Category Archives: ds106

Radio Show Review! (Say that three times fast…)

So, for this post I’ll take a moment to discuss a radio show that wasn’t my own! Pretty straight-forward, right? Much like the oh-so wonderful production of the Edward Creepy Show! Right off the bat, the showrunners gave us a fright and I can honestly say that I never knew what was right around the corner. I didn’t think there were any glaring problems with it, either. Much like with my group’s show, there were moments that felt almost a little too quiet, but I could still hear it with my laptop’s volume cranked. It seemed to be well put together and I appreciated knowing that the group worked together ahead of time to create a script and then record individually– smart move!

I was particularly impressed by the voice modulation and the music that was used. It gave it a very genuine radioshow horror feel, which was definitely a good choice.

Great work!

Weekly Summary #8 — Radio Show = DONE!

(Apologies for the lateness. This darn post just didn’t want to be posted!)

This week was definitely work-filled. Like I said in my radio show progress post yesterday, that’s what I’ve been up to with my awesome group! We met twice and hammered out a lot of good material, with our final product found here! I look forward to hearing everyone’s shows and I hope you enjoy ours, too.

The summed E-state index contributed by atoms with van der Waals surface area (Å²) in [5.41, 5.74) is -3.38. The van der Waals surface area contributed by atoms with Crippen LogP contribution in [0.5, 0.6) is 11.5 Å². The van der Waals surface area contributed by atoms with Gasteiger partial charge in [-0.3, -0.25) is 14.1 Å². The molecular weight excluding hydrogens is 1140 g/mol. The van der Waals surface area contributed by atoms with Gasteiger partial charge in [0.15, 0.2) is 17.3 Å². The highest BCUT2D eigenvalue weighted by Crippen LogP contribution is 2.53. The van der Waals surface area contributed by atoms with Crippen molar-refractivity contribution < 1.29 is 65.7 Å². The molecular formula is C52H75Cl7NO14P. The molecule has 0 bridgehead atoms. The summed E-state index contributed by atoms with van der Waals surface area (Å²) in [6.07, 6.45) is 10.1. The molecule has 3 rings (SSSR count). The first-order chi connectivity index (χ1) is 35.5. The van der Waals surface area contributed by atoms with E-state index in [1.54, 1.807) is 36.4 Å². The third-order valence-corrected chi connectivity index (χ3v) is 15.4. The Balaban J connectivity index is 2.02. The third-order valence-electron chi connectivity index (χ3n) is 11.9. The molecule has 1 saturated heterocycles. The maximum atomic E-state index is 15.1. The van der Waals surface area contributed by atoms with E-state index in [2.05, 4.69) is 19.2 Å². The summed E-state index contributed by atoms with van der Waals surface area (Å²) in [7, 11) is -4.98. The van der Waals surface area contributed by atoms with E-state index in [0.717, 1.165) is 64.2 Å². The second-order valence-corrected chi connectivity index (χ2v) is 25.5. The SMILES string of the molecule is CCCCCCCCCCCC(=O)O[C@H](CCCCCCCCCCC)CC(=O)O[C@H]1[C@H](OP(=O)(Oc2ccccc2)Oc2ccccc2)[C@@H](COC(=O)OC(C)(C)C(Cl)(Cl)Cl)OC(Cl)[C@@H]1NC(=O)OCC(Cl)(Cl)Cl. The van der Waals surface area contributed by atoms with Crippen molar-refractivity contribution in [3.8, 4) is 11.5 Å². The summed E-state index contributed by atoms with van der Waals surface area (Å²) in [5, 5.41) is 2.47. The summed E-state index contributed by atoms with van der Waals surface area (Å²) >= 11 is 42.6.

Other than that, I created some nice Daily Creates! I also did my best to leave some encouraging words on people blogs to let them know that they have support in their classmates! Honestly, with our prior audio weeks, I’ve come to understand just how time consuming all the work can be. However, I’ve also come to understand just how rewarding it is to put forth that much effort with groupmates that are equally enthusiastic. The feeling of pride when we completed our show was unsurmountable, to say the least.

Anyways, I hope everyone had a great week!

Planet of the Vampires – A response

One of the things that I immediately noticed was the shifting of camera angles during dialogues. Whenever someone spoke, the camera shifted behind whomever was listening to give a clear view of them. Something as simple as that seems to work effectively because it breaks the mundanity of remaining still for too long. This dynamic camerawork, in addition to decent editing, prevents any scene from feeling to stagnant.